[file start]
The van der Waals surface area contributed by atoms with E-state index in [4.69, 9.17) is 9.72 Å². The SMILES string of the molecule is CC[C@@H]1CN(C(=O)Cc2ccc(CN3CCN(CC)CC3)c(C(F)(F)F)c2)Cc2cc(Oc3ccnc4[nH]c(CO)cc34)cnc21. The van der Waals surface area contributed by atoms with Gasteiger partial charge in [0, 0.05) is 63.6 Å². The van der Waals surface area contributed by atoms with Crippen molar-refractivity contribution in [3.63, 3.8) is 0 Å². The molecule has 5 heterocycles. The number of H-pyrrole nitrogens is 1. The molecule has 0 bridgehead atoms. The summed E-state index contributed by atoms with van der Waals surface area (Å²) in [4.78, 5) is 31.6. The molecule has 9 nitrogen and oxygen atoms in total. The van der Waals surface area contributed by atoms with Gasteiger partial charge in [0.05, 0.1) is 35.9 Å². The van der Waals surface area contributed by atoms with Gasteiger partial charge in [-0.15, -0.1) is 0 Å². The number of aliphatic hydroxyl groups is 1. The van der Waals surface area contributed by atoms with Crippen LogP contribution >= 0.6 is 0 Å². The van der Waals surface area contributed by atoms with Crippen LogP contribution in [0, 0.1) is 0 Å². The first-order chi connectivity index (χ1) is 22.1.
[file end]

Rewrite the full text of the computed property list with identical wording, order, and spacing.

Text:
The van der Waals surface area contributed by atoms with E-state index in [4.69, 9.17) is 9.72 Å². The SMILES string of the molecule is CC[C@@H]1CN(C(=O)Cc2ccc(CN3CCN(CC)CC3)c(C(F)(F)F)c2)Cc2cc(Oc3ccnc4[nH]c(CO)cc34)cnc21. The van der Waals surface area contributed by atoms with Gasteiger partial charge in [0, 0.05) is 63.6 Å². The van der Waals surface area contributed by atoms with Crippen molar-refractivity contribution in [3.63, 3.8) is 0 Å². The molecule has 5 heterocycles. The number of H-pyrrole nitrogens is 1. The molecule has 0 bridgehead atoms. The summed E-state index contributed by atoms with van der Waals surface area (Å²) in [4.78, 5) is 31.6. The molecule has 9 nitrogen and oxygen atoms in total. The van der Waals surface area contributed by atoms with Gasteiger partial charge in [0.05, 0.1) is 35.9 Å². The van der Waals surface area contributed by atoms with Gasteiger partial charge in [-0.15, -0.1) is 0 Å². The number of aliphatic hydroxyl groups is 1. The van der Waals surface area contributed by atoms with Crippen LogP contribution >= 0.6 is 0 Å². The van der Waals surface area contributed by atoms with Crippen LogP contribution in [0, 0.1) is 0 Å². The first-order chi connectivity index (χ1) is 22.1.